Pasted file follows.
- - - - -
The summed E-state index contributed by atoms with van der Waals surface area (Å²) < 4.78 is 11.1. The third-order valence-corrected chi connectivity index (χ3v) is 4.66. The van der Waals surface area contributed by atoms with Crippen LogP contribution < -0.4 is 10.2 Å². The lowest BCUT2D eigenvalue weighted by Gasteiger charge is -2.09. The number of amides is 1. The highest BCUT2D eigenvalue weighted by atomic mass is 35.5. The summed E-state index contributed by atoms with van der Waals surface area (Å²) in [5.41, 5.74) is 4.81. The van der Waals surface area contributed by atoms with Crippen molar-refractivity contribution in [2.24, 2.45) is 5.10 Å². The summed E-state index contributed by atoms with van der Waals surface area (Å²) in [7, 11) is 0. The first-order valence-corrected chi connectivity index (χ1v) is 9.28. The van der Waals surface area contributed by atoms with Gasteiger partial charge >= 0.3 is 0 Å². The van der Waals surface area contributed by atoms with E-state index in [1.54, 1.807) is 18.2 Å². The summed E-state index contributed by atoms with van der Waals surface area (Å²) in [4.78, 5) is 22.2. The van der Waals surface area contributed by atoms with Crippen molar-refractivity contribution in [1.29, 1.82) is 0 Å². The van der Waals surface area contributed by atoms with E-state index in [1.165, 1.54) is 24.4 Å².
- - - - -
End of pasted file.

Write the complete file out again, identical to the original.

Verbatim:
The summed E-state index contributed by atoms with van der Waals surface area (Å²) < 4.78 is 11.1. The third-order valence-corrected chi connectivity index (χ3v) is 4.66. The van der Waals surface area contributed by atoms with Crippen LogP contribution < -0.4 is 10.2 Å². The lowest BCUT2D eigenvalue weighted by Gasteiger charge is -2.09. The number of amides is 1. The highest BCUT2D eigenvalue weighted by atomic mass is 35.5. The summed E-state index contributed by atoms with van der Waals surface area (Å²) in [5.41, 5.74) is 4.81. The van der Waals surface area contributed by atoms with Crippen molar-refractivity contribution in [2.24, 2.45) is 5.10 Å². The summed E-state index contributed by atoms with van der Waals surface area (Å²) in [7, 11) is 0. The first-order valence-corrected chi connectivity index (χ1v) is 9.28. The van der Waals surface area contributed by atoms with Gasteiger partial charge >= 0.3 is 0 Å². The van der Waals surface area contributed by atoms with E-state index in [1.54, 1.807) is 18.2 Å². The summed E-state index contributed by atoms with van der Waals surface area (Å²) in [4.78, 5) is 22.2. The van der Waals surface area contributed by atoms with Crippen molar-refractivity contribution in [1.29, 1.82) is 0 Å². The van der Waals surface area contributed by atoms with E-state index in [1.165, 1.54) is 24.4 Å².